I SEND your majesty a form of discharge for my lord Coke from his place of chief justice of your bench. (a)

I send also a warrant to the lord chancellor, for making forth a writ for a new chief justice, leaving a blank for the name to be supplied by your majesty's presence; for I never received your majesty's express pleasure in it.

If your majesty resolve of Montagu (b) as I conceive and wish, it is very material, as these times are, that your majesty have some care, that the recorder succeeding be a temperate and discreet man, and assured to your majesty's service. If your majesty, without too much harshness, can continue the place within your own servants, it is best: if not, the man, upon whom the choice is like to fall, which is Coventry, (c) I hold doubtful for your service; not but that he is a well learned, and an honest man; but he hath been, as it were, bred by lord Coke, and seasoned in his ways.

God preserve your majesty.

Your Majesty's most humble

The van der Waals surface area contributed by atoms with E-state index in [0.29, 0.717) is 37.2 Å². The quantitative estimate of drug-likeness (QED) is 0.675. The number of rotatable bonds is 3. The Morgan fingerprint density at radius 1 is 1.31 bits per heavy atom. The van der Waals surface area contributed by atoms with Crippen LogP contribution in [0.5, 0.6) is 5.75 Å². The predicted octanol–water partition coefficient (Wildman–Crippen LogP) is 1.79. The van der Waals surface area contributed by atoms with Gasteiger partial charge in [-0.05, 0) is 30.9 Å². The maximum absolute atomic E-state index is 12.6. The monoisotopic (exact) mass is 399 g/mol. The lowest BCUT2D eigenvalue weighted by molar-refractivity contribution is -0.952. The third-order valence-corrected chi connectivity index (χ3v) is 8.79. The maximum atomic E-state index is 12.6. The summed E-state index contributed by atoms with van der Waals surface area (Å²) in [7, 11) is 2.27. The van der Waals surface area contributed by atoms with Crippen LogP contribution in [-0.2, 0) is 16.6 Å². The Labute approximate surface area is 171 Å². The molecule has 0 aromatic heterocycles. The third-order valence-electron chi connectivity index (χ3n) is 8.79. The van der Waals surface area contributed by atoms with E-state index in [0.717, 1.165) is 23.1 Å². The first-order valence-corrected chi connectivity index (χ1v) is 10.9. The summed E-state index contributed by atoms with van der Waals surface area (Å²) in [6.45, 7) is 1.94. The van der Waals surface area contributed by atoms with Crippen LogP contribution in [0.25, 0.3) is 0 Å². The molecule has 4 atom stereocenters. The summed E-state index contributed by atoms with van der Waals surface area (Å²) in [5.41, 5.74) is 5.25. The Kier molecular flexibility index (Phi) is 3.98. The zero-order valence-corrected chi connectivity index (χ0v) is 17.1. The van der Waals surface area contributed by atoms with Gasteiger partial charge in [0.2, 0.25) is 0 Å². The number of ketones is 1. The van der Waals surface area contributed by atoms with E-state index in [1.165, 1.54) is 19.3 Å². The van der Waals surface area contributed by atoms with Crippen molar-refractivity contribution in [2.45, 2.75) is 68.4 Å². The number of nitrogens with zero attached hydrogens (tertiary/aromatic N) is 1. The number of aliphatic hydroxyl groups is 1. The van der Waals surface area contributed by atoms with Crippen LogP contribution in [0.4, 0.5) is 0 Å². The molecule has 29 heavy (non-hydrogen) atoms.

and bounden servant,


I send not these things, which concern my lord Coke, by my lord Villiers, for such reasons as your majesty may conceive.

November 13, at noon [1616.]

(a) Sir Edward Coke was removed from that post on the 15th of November, 1616.

(6) Sir Henry Montagu, recorder of London, who was made lord chief justice of the King's Bench, November 16, 1616. He was afterward made lord treasurer, and created earl of Manchester.1 (c) Thomas Coventry, esq; afterward lord keeper of the great



It may please your most excellent Majesty, I SEND your majesty, according to your commandment, the warrant for the review of Sir Edward Coke's Reports. I had prepared it before I received your majesty's pleasure: but I was glad to see it was in your mind, as well as in my hands. In the nomination, which your majesty made of the judges, to whom it should be directed, your majesty could not name the lord chief justice, that now is, (a) because he was not then declared: but you could not leave him out now, without discountenance.

I send your majesty the state of lord Darcy's cause (b) in the star-chamber, set down by Mr. Solicitor, (c) and mentioned in the letters, which your majesty received from the lords. I leave all in humbleness to your majesty's royal judgment: but this is (a) Sir Henry Montagu.